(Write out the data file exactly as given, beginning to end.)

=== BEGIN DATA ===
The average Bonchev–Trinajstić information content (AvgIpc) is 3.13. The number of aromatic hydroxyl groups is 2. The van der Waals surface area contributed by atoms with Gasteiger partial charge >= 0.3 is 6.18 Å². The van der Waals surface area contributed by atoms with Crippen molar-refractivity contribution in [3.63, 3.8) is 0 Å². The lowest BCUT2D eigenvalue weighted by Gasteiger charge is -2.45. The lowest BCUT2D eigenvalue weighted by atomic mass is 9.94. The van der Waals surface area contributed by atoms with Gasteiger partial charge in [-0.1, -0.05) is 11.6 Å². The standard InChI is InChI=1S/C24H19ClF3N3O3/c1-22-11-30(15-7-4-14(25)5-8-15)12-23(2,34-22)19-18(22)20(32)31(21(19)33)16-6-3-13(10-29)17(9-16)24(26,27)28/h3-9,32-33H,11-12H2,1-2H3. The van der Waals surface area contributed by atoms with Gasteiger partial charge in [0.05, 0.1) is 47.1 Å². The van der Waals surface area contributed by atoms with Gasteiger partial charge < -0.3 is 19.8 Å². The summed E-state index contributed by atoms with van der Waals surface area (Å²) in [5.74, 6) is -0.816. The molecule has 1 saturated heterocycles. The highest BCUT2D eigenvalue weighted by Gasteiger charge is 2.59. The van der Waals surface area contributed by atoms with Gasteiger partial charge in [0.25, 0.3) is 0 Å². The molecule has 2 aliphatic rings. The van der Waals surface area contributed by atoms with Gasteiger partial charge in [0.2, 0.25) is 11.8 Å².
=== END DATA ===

The average Bonchev–Trinajstić information content (AvgIpc) is 3.13. The number of aromatic hydroxyl groups is 2. The van der Waals surface area contributed by atoms with Gasteiger partial charge >= 0.3 is 6.18 Å². The van der Waals surface area contributed by atoms with Crippen molar-refractivity contribution in [3.63, 3.8) is 0 Å². The lowest BCUT2D eigenvalue weighted by Gasteiger charge is -2.45. The lowest BCUT2D eigenvalue weighted by atomic mass is 9.94. The van der Waals surface area contributed by atoms with Gasteiger partial charge in [-0.1, -0.05) is 11.6 Å². The standard InChI is InChI=1S/C24H19ClF3N3O3/c1-22-11-30(15-7-4-14(25)5-8-15)12-23(2,34-22)19-18(22)20(32)31(21(19)33)16-6-3-13(10-29)17(9-16)24(26,27)28/h3-9,32-33H,11-12H2,1-2H3. The van der Waals surface area contributed by atoms with Gasteiger partial charge in [0.05, 0.1) is 47.1 Å². The van der Waals surface area contributed by atoms with Gasteiger partial charge < -0.3 is 19.8 Å². The summed E-state index contributed by atoms with van der Waals surface area (Å²) in [5.74, 6) is -0.816. The molecule has 1 saturated heterocycles. The highest BCUT2D eigenvalue weighted by Gasteiger charge is 2.59. The van der Waals surface area contributed by atoms with Gasteiger partial charge in [0.25, 0.3) is 0 Å². The molecule has 2 aliphatic rings. The van der Waals surface area contributed by atoms with Gasteiger partial charge in [0.2, 0.25) is 11.8 Å².